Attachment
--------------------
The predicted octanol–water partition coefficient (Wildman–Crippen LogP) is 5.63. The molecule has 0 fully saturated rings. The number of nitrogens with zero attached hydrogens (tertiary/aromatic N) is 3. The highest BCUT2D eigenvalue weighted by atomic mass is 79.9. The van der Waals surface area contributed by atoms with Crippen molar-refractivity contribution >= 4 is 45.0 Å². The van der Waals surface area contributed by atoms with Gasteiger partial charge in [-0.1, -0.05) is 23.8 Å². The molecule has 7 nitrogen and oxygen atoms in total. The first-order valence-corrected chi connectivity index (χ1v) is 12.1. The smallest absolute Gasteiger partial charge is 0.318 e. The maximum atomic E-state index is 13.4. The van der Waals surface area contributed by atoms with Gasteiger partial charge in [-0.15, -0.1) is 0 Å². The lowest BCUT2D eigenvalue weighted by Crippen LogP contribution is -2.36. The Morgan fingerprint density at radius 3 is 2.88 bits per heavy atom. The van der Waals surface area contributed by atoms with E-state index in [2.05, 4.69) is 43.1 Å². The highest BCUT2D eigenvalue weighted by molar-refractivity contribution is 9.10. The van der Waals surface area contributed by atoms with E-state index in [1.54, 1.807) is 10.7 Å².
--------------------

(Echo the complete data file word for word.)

The predicted octanol–water partition coefficient (Wildman–Crippen LogP) is 5.63. The molecule has 0 fully saturated rings. The number of nitrogens with zero attached hydrogens (tertiary/aromatic N) is 3. The highest BCUT2D eigenvalue weighted by atomic mass is 79.9. The van der Waals surface area contributed by atoms with Crippen molar-refractivity contribution >= 4 is 45.0 Å². The van der Waals surface area contributed by atoms with Gasteiger partial charge in [-0.1, -0.05) is 23.8 Å². The molecule has 7 nitrogen and oxygen atoms in total. The first-order valence-corrected chi connectivity index (χ1v) is 12.1. The smallest absolute Gasteiger partial charge is 0.318 e. The maximum atomic E-state index is 13.4. The van der Waals surface area contributed by atoms with Gasteiger partial charge in [-0.15, -0.1) is 0 Å². The lowest BCUT2D eigenvalue weighted by Crippen LogP contribution is -2.36. The Morgan fingerprint density at radius 3 is 2.88 bits per heavy atom. The van der Waals surface area contributed by atoms with E-state index in [2.05, 4.69) is 43.1 Å². The highest BCUT2D eigenvalue weighted by molar-refractivity contribution is 9.10. The van der Waals surface area contributed by atoms with E-state index in [1.54, 1.807) is 10.7 Å².